The Farmington was fishing very well this past week and weekend. No surprise there. The water has come down to a very fishable level and conditions are ideal at the moment. The Hendricksons are still holding on above the Still River but that hatch is pretty much over at this point. You will still see some spinners however, it is about time to move on to other bugs that are flying around right now. We have begun to see sulphurs already! There was a decent sulphur hatch over the weekend and expect to see the hatch build for the next few weeks. On warmer days there will certainly be sulphurs on the water in the late afternoon so be prepared for that. Definitely have emergers and duns with you. We are early in the hatch so spinners and cripples are not critical but if you have them it would be wise to bring those as well. Depending on when you get up there, you never know. We got out Sulphurs a bit early this year which is great. If you get there early and plan on nymphing, definitely throw on a Sulphur nymph. The fish will be on them. If you are tight-lining keep that Sulphur nymph low early and move it up the stack as the day progresses. A Sulphur wet fished mid-day before the hatch really gets going will take a number of fish as well. Be flexible and pay attention to what is going on. The anglers who adapt their presentations and flies to different stages of the hatch will do far better than those fishing 1 or 2 types of flies. There are plenty of caddis on the water as well as BWOs depending on the weather. Cloudier and rainy days will see the strongest BWO hatch. Caddis are always around, let's be honest. Olives and Tans will be on the water at various times of the day. Anywhere from a size 14 to 20. Size 16 to 18 seems to be the sweet spot regardless of color. There are reports of Pink Ladies (Vitreus) in the lower stretches of river. A few of our anglers caught fish on size 16 dries this past weekend. It was not a heavy hatch but they fish were on them. The Pink Ladies are a cool hatch. It’s basically a larger Sulphur and can be a blast to fish. If you plan on heading down below the C&R section, bring a few just in case. The Euro-nymphing crowd has been doing very well up there recently as well. The Farmington is a very tight-lining-friendly river and now is a great time to nymph up there. Especially if you get on the water early, nymphing will be the most productive. Many anglers will bring 2 rods; a tight line rig and a dry fly rod. Doing this enables you fish all day productively. Yes, you will be a bit less mobile but it is a good strategy. Especially if you are planning on spending a full day on the water. The Farmington is fishing very well right now and with ideal flows we recommend you get up there.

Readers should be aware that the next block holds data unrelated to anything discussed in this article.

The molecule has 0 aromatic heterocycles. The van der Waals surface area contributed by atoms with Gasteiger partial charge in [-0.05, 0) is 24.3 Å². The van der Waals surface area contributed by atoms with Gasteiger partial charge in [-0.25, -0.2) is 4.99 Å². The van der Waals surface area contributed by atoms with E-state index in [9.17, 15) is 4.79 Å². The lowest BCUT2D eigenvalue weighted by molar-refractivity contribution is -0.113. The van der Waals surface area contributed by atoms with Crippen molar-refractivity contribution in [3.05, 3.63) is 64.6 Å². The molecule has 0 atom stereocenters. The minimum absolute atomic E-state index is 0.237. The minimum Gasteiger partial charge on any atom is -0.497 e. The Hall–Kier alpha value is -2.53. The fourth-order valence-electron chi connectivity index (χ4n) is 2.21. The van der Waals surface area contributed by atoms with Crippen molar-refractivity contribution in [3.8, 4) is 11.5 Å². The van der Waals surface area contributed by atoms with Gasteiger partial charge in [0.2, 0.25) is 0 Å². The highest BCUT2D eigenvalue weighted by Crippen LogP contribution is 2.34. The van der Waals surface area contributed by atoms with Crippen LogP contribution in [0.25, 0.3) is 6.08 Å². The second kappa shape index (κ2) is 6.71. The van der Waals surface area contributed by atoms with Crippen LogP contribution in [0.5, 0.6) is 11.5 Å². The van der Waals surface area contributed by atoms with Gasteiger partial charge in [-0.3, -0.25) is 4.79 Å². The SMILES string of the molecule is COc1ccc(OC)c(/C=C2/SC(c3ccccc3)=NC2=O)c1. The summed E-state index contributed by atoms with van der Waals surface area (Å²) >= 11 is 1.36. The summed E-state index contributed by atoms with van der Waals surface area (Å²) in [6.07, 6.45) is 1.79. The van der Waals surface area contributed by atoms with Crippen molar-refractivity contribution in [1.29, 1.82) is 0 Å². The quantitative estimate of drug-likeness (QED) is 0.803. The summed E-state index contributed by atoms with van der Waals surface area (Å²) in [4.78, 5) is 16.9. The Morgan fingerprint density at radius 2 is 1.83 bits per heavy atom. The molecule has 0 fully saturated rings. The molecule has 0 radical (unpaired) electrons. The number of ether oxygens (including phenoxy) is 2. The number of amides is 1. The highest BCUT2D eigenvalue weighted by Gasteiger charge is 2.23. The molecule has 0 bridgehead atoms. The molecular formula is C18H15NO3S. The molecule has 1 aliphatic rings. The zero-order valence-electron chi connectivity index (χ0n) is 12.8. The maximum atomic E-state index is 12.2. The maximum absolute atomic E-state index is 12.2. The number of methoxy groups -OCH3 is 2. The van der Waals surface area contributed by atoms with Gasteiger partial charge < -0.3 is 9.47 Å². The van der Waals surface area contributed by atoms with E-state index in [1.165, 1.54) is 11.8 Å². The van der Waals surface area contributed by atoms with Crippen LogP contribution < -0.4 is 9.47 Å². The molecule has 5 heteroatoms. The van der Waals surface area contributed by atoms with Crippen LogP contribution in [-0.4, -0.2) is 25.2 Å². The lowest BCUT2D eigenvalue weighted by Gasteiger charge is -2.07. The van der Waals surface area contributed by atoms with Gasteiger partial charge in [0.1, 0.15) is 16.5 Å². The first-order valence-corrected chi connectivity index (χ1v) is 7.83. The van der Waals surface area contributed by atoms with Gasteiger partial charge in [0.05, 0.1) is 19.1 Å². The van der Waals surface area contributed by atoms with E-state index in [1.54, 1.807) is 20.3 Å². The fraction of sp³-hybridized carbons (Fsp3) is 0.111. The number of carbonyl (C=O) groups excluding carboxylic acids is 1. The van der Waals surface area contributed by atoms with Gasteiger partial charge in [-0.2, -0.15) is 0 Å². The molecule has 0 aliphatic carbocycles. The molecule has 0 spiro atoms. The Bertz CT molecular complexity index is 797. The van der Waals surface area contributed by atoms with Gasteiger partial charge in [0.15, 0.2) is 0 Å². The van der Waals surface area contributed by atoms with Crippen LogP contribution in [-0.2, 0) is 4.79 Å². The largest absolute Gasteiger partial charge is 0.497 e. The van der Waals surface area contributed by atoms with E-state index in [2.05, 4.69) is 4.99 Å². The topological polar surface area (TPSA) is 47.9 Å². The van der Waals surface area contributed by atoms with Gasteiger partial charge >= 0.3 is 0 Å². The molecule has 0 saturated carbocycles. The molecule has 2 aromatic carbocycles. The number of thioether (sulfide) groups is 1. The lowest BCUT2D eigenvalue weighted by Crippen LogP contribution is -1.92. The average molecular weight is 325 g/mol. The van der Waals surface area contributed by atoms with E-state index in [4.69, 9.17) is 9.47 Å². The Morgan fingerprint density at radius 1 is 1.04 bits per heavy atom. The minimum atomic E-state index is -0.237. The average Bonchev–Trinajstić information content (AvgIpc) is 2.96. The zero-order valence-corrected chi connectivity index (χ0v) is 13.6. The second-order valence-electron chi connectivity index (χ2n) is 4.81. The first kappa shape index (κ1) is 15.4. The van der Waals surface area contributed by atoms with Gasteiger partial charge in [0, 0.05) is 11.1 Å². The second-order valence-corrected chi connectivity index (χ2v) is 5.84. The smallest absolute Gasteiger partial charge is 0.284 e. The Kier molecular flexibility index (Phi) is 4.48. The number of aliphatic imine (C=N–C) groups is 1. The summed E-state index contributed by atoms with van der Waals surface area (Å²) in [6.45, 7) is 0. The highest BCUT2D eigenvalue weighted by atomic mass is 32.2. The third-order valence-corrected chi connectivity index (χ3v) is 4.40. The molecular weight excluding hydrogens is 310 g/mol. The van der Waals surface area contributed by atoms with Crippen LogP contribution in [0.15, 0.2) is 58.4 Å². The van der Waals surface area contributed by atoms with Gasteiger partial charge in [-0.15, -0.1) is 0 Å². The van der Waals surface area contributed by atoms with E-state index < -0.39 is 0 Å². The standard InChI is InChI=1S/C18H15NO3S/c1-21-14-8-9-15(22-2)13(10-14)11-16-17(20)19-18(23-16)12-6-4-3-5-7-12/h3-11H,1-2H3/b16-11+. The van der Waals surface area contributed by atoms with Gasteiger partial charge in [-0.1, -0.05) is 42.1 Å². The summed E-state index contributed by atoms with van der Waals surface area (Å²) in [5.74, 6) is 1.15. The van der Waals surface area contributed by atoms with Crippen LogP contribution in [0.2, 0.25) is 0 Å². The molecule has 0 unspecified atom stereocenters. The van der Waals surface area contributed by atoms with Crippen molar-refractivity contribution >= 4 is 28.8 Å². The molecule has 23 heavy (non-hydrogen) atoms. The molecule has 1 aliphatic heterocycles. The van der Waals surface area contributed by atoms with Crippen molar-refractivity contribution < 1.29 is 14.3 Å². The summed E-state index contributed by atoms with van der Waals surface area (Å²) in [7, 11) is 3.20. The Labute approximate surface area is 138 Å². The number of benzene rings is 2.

Water flows

USGS Water-data graph for site 01186000 


The Housatonic is looking very good! We had a little bump in CFS on the 24th but the river is falling again. It is looking promising for the coming week. The water is now at a level that even if we do get rain, it should not blow it out completely. Trout fishing has been great this past week. Reports from the river indicate that conditions are improving quite a bit. Plenty of fish have been caught including some very nice rainbows and browns. Nymphing has been taking its fair share of fish however, the dry fly fishing has been good of late. March Browns are beginning to show up in decent numbers. The fish have been up and rising when then hatch has been strong. Late afternoon is when they are showing up and especially on the warmer days with no wind. BWOs are coming off strong on the cloudier days and the fish will actively rise to them. There is a good tan and olive caddis hatch as well. It is a good time of the year to get up there and throw some dries. There have also been a few sulphurs hatching. Despite being a few weeks away from the peak if they do come off while you are up there, the fish should be on them so have a few sulphurs ready to go. The Smallmouth Bass and Northern Pike fishing remains good. Plenty of each species have been caught this past week. The smallies especially are a great filler fish when the trout get a bit slower mid-day.